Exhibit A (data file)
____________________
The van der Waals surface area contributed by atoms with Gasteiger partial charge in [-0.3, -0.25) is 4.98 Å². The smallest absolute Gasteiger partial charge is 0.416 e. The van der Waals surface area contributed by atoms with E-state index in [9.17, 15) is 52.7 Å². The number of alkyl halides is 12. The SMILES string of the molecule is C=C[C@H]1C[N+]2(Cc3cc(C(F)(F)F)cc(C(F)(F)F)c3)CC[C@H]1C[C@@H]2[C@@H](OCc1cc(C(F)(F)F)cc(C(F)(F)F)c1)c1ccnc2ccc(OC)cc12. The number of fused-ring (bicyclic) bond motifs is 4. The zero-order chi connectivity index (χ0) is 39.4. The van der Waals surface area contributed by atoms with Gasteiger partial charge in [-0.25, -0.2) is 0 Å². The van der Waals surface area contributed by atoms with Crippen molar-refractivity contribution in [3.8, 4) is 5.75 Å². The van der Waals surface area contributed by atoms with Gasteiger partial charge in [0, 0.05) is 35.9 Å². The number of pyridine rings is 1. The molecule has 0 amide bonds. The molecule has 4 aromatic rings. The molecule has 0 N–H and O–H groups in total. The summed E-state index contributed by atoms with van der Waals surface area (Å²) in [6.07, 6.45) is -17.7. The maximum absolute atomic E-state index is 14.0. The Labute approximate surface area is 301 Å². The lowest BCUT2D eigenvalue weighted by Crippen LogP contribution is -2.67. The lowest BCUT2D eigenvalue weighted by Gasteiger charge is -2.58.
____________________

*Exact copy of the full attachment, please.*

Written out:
The van der Waals surface area contributed by atoms with Gasteiger partial charge in [-0.3, -0.25) is 4.98 Å². The smallest absolute Gasteiger partial charge is 0.416 e. The van der Waals surface area contributed by atoms with E-state index in [9.17, 15) is 52.7 Å². The number of alkyl halides is 12. The SMILES string of the molecule is C=C[C@H]1C[N+]2(Cc3cc(C(F)(F)F)cc(C(F)(F)F)c3)CC[C@H]1C[C@@H]2[C@@H](OCc1cc(C(F)(F)F)cc(C(F)(F)F)c1)c1ccnc2ccc(OC)cc12. The number of fused-ring (bicyclic) bond motifs is 4. The zero-order chi connectivity index (χ0) is 39.4. The van der Waals surface area contributed by atoms with Gasteiger partial charge in [-0.25, -0.2) is 0 Å². The van der Waals surface area contributed by atoms with Crippen molar-refractivity contribution in [3.8, 4) is 5.75 Å². The van der Waals surface area contributed by atoms with Gasteiger partial charge in [0, 0.05) is 35.9 Å². The number of pyridine rings is 1. The molecule has 0 amide bonds. The molecule has 4 aromatic rings. The molecule has 0 N–H and O–H groups in total. The summed E-state index contributed by atoms with van der Waals surface area (Å²) in [6.07, 6.45) is -17.7. The maximum absolute atomic E-state index is 14.0. The Labute approximate surface area is 301 Å². The lowest BCUT2D eigenvalue weighted by Crippen LogP contribution is -2.67. The lowest BCUT2D eigenvalue weighted by Gasteiger charge is -2.58.